When it comes to viruses, herbal remedies are more powerful than you might realize
Michelle Schoffro Cook, PhD, DNM
Because there are many excellent health-giving herbs, it’s difficult to narrow them down for this list. But many of these long-used medicinal herbs with far-reaching health benefits are also demonstrating antiviral properties in research studies. Here are just a few that have been under the microscope recently.
A tropical vine that is commonly used for arthritis, cat’s claw has also demonstrated antiviral activity in cell studies, specifically against the herpes virus. Researchers have recently examined some of its bioactive components against spike protein cells of the SARS-CoV-2 virus.
Echinacea is most people’s go-to North American herb when they feel a virus or other infection coming on. According to proprietary preliminary cell culture studies published in Virology Journal, the herb, in a prepared product, showed antiviral activity against the common cold coronavirus and may show potential against the SARS-CoV-2 virus.
Found growing in various parts of Canada, elderberry is one of the most popular natural antivirals. Its reputation is backed by research showing its effectiveness against the influenza A virus and other upper respiratory infections.
Readily available throughout Canada and around the world, garlic has a reputation for boosting health, but recently, a cell line study in Trends in Food Science and Technology found that the organosulphur compounds in garlic appear to enhance the immune response and block the ability of viruses to enter into host cells to replicate.
Thanks to its delicious flavour, ginger is a widely used culinary herb. Research published in the Journal of Ethnopharmacology found that fresh ginger, but not dried, was effective at inhibiting the human respiratory syncytial virus (HRSV), which causes mild cold-like symptoms.
This common garden herb not only makes a flavourful tea, but, in cell cultures, it has also demonstrated antiviral activity against the herpes simplex virus.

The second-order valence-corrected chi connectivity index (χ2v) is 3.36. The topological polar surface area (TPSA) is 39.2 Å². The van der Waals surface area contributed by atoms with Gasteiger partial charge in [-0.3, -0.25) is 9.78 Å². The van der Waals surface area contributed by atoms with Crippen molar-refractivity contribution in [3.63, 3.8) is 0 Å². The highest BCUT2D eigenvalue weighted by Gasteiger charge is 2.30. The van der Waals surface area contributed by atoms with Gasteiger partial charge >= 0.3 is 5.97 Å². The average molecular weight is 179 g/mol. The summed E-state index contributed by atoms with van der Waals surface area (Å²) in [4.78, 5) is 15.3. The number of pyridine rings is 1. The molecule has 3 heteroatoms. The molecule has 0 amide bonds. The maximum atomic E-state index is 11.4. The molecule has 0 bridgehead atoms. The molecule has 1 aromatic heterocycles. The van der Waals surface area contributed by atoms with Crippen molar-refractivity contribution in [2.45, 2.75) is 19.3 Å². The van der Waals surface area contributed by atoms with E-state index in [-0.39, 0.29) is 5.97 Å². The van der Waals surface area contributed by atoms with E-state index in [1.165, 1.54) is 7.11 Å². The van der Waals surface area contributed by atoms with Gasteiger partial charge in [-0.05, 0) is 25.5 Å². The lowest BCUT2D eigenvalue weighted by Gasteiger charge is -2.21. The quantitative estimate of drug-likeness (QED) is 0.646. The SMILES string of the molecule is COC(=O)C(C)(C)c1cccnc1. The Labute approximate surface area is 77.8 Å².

To say that licorice has a lengthy history of use is an understatement, considering that the Greek botanist and pharmacologist Theophrastus recommended licorice 2,300 years ago. The herb contains two antiviral compounds known as glycyrrhizin (GL) and 18β-glycyrrhetinic acid (GA). GL has been shown in cell-line studies to be effective against influenza, herpes simplex 1, and multiple other viruses, while GA has been found effective against rotavirus and HRSV.
Ancient Greeks believed that Aphrodite created oregano to make humans’ lives happier—a mission proven by its culinary pre-eminence. Preliminary cell-line research in the Journal of Virology found that carvacrol found in oregano oil effectively inhibited replication of human immunodeficiency viruses (HIV).
Because drug-herb interactions and medical contraindications are common, it is best to consult your health care practitioner about whether any of these herbal antivirals are right for you.
|cat’s claw||capsule; tea; tincture|
|echinacea||capsule; tea; tincture|
|elderberry||capsule; juice; syrup; tea; tincture|
|garlic||capsule; dried herb (baking, cooking); tea; tincture|
|ginger||fresh herb; juice; tea; tincture|
|lemon balm||capsule; dried herb (baking, cooking); tea; tincture|
|licorice||capsule; dried herb (baking, cooking); tea; tincture|
|oregano||capsule; dried herb (baking, cooking); tea; tincture|
*Follow package instructions for the remedy you select.
Double up your antiviral remedies by adding a teaspoon of ground cinnamon to a tablespoon of manuka honey as a delicious spread for toast, bagels, or muffins. Cell-line research shows manuka is helpful against flu viruses.
This article was originally published in the April 2022 issue of alive.